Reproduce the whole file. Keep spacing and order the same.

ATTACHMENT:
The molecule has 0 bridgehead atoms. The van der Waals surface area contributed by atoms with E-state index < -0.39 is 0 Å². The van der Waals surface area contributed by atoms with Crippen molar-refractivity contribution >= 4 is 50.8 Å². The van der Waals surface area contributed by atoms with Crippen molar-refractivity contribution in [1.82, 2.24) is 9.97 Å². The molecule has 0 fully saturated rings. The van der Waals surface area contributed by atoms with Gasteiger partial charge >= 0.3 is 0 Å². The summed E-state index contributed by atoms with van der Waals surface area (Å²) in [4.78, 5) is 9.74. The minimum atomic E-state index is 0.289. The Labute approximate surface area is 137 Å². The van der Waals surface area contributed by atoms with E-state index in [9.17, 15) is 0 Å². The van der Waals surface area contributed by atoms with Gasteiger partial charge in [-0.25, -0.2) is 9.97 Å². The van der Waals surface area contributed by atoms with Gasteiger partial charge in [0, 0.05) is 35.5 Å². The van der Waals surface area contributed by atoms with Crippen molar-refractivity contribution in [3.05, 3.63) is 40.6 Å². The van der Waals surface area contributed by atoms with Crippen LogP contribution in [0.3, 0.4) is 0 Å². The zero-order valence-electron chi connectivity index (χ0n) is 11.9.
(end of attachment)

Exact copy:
The molecule has 0 bridgehead atoms. The van der Waals surface area contributed by atoms with E-state index < -0.39 is 0 Å². The van der Waals surface area contributed by atoms with Crippen molar-refractivity contribution >= 4 is 50.8 Å². The van der Waals surface area contributed by atoms with Crippen molar-refractivity contribution in [1.82, 2.24) is 9.97 Å². The molecule has 0 fully saturated rings. The van der Waals surface area contributed by atoms with Gasteiger partial charge >= 0.3 is 0 Å². The summed E-state index contributed by atoms with van der Waals surface area (Å²) in [4.78, 5) is 9.74. The minimum atomic E-state index is 0.289. The Labute approximate surface area is 137 Å². The van der Waals surface area contributed by atoms with E-state index in [9.17, 15) is 0 Å². The van der Waals surface area contributed by atoms with Gasteiger partial charge in [-0.25, -0.2) is 9.97 Å². The van der Waals surface area contributed by atoms with Gasteiger partial charge in [0, 0.05) is 35.5 Å². The van der Waals surface area contributed by atoms with Crippen molar-refractivity contribution in [3.05, 3.63) is 40.6 Å². The van der Waals surface area contributed by atoms with Crippen LogP contribution in [0.3, 0.4) is 0 Å². The zero-order valence-electron chi connectivity index (χ0n) is 11.9.